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Road Test: Electro-Voice PXM-12MP Monitor

George Petersen • May 2020Road Tests • May 8, 2020

Electro-Voice PXM-12MP Monitor

Before we get started, I should come clean and admit that I’ve always been a fan of Electro-Voice speakers. This goes back to the 1970’s, when finding (any) information about speaker design was nearly impossible. Then I discovered that E-V had published a huge library of white papers and DIY enclosure plans. The latter were based on the classic Thiele/Small research by Neville Thiele and Richard Small that offered bass response predictability of various-sized enclosures by applying a few known driver parameters — free-air resonance, impedance, cone area, etc.

(As a side note, I — much later — had the honor of inducting Neville Thiele and Richard Small into the TECnology Hall of Fame, which ranks among the highlights in my audio career.)

In my early days, I spent countless hours creating and testing different bass-reflex cabinet designs — all based on the Thiele/Small parameters of E-V components. I was definitely a convert to the company’s SP12C/SP15A woofers and the 12TRXC — a 12” coaxial that essentially placed a T35 horn tweeter in the center of the SP12C woofer. At the time, it was marketed as a “3-way” speaker (the “third” part was the whizzer cone), although in reality it was a 2-way design.

More details about E-V's classic 12TRXC driver can be found at https://www.electrovoice.com/binary/12TRXC%20EDS.pdf

More details about E-V’s classic 12TRXC driver can be found at https://www.electrovoice.com/binary/12TRXC%20EDS.pdf

E-V’s 12TRXC driver got me hooked on coaxials, although at the time I was also doing live gigs for a local sound company that did most of its bread-and-butter gigs using Altec 604 coaxials in utility cabinets.

‡‡         Enter the PXM-12MP

So as a lifelong coaxial devotee, I had a more-than-passing interest in the Electro-Voice PXM-12MP, which is not only a 12-inch coaxial design, but also marks the company’s first entry in the genre of powered floor monitors.

One of the advantages of a coaxial design is that, with no need for a separate HF horn, the enclosure can be quite compact. With the PXM-12MP’s footprint — just 16.1 by 19 inches (WxD) — and a height that’s slightly more than 13 inches, it’s low-profile and discreet — ideal for applications where floor space is limited (meaning just about any club I’ve ever worked in) and situations such as houses of worship, where the visual aspect is important. The unit weighs just 29.8 pounds, which my back can appreciate.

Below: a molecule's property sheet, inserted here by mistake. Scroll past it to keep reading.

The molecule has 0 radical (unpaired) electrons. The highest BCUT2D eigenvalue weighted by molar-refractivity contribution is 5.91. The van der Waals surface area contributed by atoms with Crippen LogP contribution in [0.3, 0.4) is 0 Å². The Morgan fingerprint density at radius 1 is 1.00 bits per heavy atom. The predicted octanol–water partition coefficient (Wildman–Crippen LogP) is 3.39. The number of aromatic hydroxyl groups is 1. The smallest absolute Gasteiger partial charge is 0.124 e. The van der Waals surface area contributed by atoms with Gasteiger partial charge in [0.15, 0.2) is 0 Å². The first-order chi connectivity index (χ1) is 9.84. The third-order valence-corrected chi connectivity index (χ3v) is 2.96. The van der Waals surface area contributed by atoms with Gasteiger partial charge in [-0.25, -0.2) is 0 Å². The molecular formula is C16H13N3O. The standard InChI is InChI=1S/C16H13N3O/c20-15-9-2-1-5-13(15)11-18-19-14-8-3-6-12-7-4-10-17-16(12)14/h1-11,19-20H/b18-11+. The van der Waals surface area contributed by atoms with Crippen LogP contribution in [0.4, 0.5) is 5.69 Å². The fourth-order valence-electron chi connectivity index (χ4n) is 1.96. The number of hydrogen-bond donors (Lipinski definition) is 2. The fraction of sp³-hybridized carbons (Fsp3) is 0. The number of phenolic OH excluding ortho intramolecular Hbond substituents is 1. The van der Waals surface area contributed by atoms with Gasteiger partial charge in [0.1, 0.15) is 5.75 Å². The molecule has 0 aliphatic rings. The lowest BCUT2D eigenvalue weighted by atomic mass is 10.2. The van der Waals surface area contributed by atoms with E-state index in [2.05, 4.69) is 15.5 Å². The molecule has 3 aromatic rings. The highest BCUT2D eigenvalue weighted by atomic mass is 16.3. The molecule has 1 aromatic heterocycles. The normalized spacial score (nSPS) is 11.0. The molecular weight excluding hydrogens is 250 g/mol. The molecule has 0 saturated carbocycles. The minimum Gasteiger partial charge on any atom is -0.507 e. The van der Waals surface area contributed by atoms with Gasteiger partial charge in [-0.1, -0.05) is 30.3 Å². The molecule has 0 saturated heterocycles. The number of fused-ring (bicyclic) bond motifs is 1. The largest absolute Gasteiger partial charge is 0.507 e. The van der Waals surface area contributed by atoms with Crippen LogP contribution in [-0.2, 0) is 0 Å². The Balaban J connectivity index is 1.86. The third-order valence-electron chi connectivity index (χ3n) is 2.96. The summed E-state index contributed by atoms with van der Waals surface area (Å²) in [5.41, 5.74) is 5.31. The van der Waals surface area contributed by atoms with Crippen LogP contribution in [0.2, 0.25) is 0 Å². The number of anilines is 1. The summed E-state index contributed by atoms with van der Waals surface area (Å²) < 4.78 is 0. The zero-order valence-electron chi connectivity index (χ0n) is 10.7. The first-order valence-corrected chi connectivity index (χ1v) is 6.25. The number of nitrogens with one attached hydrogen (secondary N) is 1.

The PXM-12MP is housed in a durable (and quite solid) 15mm plywood ported enclosure with rugged, black textured EV-coat finish and has a robust powder-coated steel grille. The front baffle is set at a 55-degree angle, putting the performer right on-axis with the coaxial driver. Dispersion is a short-throw, 90-by-90 degree conical pattern with a wide sweet spot.

Handles routed into both sides of the cabinet are set precisely at the unit’s center of gravity for comfortable and easy carrying. Another plus are the integrated slots for cable management near the connection panel, which help maintain a clean look and reduces cable clutter.

Underneath the monitor’s tough front grille is the coaxial CXCA2128-1NA combination 12-inch woofer/1-inch exit (1.75-inch diameter diaphragm) HF compression driver; 700 watts (500W + 200W) of onboard Dynacord Class-D bi-amplification and QuickSmart DSP.

The recessed panel on the PXM-12MP’s right side is set back far enough to protect the controls while in transit. The monitor features a three-channel mixer with two XLR/TRS combo mic/line inputs, and phantom power can be individually selected via the menu options. The third channel has two stereo RCA aux inputs (summed to mono) for playback music sources.

Two male XLR outputs are provided. The THRU output functions as a splitter, paralleled from the channel 1 input with no DSP, for routing the “dry” signal to another source. The MIX OUT output consists of a sum of the three inputs and can feed a console, another powered speaker or a subwoofer. The IEC power socket takes a standard removable AC cable, and the unit’s switching power supply accepts feeds from 110 to 240 volts.